Second, permits will be allowed on private land subject to stringent regulation and permitting by the DEC. The new restrictions now include the following key provisions: well-water protection — no permits will be issued for sites within 500 feet of a private water well or spring and no permits will be allowed within 2,000 feet of a public drinking water supply well or reservoir subject to review of historical data; well casings — the DEC will generally require a third cemented well casing around each well to prevent the migration of gas; spill control — flowback water will need to be maintained in tanks with secondary containment; stormwater control — new permit processes will regulate storm control measures to prevent runoff; and water withdrawals — a special permit will now be required for large volume withdrawals to protect water bodies.


The DEC is also creating a High-Volume Hydraulic Fracturing Advisory Panel to provide further recommendations and oversight of the practice.


In addition, the DEC will require approved plans for disposing of flowback water and brine, including a tracking process to monitor disposal of the fluid. The agency will also require water treatment facilities to undergo review and approval prior to accepting waste fluid for treatment. Further, the DEC’s SGEIS has identified 322 chemicals proposed for use in the state along with health hazard information for each. As part of each drilling permit, DEC will require drilling companies to fully disclose and publicly identify products and additives used in the hydraulic fracturing process.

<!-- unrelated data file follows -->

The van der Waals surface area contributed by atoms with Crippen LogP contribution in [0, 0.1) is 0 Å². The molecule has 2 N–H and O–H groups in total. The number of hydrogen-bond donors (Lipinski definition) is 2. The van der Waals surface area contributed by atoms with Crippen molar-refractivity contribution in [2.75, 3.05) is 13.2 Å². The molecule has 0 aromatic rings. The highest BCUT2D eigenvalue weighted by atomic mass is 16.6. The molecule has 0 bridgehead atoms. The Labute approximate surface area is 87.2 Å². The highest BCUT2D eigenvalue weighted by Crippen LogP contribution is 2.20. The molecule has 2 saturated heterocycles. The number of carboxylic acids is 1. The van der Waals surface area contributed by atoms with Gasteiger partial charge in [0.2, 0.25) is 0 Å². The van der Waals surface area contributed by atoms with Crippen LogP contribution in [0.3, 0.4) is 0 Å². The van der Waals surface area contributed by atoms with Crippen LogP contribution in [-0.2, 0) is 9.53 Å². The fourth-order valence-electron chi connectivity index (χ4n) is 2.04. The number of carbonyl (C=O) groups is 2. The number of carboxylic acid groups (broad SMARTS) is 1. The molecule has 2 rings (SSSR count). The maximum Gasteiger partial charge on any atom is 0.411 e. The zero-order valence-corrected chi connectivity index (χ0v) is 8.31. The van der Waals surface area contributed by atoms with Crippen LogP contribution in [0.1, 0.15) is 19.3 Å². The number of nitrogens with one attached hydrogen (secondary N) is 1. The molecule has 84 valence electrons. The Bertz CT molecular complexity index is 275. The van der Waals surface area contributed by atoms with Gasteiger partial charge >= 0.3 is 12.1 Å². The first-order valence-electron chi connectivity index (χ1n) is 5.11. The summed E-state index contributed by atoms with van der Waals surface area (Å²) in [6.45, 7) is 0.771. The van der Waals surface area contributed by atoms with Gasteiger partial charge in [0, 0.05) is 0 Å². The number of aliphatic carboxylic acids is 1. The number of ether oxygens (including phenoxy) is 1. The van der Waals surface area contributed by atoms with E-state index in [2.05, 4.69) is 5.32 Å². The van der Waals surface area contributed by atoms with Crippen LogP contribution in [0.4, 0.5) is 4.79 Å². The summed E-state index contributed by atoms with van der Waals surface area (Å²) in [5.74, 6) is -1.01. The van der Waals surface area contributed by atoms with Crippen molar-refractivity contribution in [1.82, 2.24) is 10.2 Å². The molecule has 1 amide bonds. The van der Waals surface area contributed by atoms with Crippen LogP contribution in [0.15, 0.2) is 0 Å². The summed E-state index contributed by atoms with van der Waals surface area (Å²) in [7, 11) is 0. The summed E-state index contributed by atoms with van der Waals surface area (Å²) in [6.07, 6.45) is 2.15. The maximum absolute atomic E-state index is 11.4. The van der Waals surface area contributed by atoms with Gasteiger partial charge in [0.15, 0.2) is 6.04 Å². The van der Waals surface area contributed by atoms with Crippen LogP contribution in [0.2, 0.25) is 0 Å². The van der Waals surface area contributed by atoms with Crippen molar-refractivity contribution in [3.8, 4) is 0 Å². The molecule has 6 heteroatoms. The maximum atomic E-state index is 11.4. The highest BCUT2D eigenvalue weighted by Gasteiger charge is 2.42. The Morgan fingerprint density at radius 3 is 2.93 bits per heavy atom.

The SGEIS also provides that the DEC will notify local governments of each permit application that it receives. The permit applicant must also certify that the proposed activity is consistent with local zoning and land use laws and, if not, the DEC will require an additional level of review prior to issuance of a permit.


In another departure from the 2009 SGEIS, the DEC has indicated that the prior report did not adequately consider the socioeconomic and community impacts from hydraulic fracturing. These include both positive and negative impacts from the activity, impacts to local roads and traffic, and visual and noise impacts. As a result, the DEC has engaged independent consultants that are analyzing these potential impacts for consideration in the final report.


The SGEIS will be subject to a 60-day comment period starting this month. The DEC will not issue any drilling permits until the public comments are reviewed and the final SGEIS has been issued.


The DEC has assessed the Pennsylvania experience, problems and issues and attempted to create a comprehensive permitting process that allows hydraulic fracturing. However, it remains to be determined whether the proper balance has been struck to permit natural gas development while protecting the state’s environment.


Initially, the oil and gas industry is concerned about the SGEIS report due to the extent of the areas where drilling is prohibited and the scope of the permitting requirements. Conversely, a variety of environmental groups have argued that there should be a blanket ban on drilling and that the proposed restrictions do not go far enough. Moreover, the DEC’s delay in issuing well permits to prepare another SGEIS has likely tempered the positive economic impact to New York as drilling companies have shifted resources to other states.